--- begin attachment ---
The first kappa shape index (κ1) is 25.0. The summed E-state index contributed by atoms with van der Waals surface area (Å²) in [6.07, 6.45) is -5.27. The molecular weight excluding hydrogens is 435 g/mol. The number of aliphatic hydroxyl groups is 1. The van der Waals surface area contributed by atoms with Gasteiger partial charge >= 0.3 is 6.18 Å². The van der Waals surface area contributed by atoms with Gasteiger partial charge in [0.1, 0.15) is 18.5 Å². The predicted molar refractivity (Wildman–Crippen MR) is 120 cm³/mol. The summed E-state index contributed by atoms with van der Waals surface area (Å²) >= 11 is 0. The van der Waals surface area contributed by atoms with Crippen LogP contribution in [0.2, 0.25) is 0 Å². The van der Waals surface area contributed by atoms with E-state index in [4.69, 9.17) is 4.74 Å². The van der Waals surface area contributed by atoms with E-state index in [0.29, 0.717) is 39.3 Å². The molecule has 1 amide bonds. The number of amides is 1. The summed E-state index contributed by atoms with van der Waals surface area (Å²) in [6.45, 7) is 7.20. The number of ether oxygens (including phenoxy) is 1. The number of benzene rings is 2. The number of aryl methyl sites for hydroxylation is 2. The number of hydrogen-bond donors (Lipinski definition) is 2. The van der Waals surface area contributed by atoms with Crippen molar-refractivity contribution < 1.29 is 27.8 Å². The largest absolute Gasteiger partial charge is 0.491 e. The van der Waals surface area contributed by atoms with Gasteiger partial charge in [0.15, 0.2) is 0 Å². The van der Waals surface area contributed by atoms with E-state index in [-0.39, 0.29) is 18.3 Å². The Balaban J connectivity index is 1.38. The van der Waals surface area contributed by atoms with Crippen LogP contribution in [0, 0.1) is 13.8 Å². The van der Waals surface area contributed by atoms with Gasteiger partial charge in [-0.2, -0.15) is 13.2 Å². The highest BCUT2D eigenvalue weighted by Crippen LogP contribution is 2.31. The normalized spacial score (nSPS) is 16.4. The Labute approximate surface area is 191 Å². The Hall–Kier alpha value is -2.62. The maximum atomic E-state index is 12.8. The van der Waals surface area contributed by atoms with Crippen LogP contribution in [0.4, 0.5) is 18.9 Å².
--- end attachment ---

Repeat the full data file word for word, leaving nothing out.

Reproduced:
The first kappa shape index (κ1) is 25.0. The summed E-state index contributed by atoms with van der Waals surface area (Å²) in [6.07, 6.45) is -5.27. The molecular weight excluding hydrogens is 435 g/mol. The number of aliphatic hydroxyl groups is 1. The van der Waals surface area contributed by atoms with Gasteiger partial charge >= 0.3 is 6.18 Å². The van der Waals surface area contributed by atoms with Gasteiger partial charge in [0.1, 0.15) is 18.5 Å². The predicted molar refractivity (Wildman–Crippen MR) is 120 cm³/mol. The summed E-state index contributed by atoms with van der Waals surface area (Å²) >= 11 is 0. The van der Waals surface area contributed by atoms with Crippen LogP contribution in [0.2, 0.25) is 0 Å². The van der Waals surface area contributed by atoms with E-state index in [4.69, 9.17) is 4.74 Å². The van der Waals surface area contributed by atoms with E-state index in [0.29, 0.717) is 39.3 Å². The molecule has 1 amide bonds. The number of amides is 1. The summed E-state index contributed by atoms with van der Waals surface area (Å²) in [6.45, 7) is 7.20. The number of ether oxygens (including phenoxy) is 1. The number of benzene rings is 2. The number of aryl methyl sites for hydroxylation is 2. The number of hydrogen-bond donors (Lipinski definition) is 2. The van der Waals surface area contributed by atoms with Crippen molar-refractivity contribution < 1.29 is 27.8 Å². The largest absolute Gasteiger partial charge is 0.491 e. The van der Waals surface area contributed by atoms with Gasteiger partial charge in [0.15, 0.2) is 0 Å². The van der Waals surface area contributed by atoms with E-state index in [-0.39, 0.29) is 18.3 Å². The Balaban J connectivity index is 1.38. The van der Waals surface area contributed by atoms with Crippen LogP contribution in [0, 0.1) is 13.8 Å². The van der Waals surface area contributed by atoms with Gasteiger partial charge in [-0.2, -0.15) is 13.2 Å². The highest BCUT2D eigenvalue weighted by Crippen LogP contribution is 2.31. The normalized spacial score (nSPS) is 16.4. The Labute approximate surface area is 191 Å². The Hall–Kier alpha value is -2.62. The maximum atomic E-state index is 12.8. The van der Waals surface area contributed by atoms with Crippen LogP contribution in [0.4, 0.5) is 18.9 Å².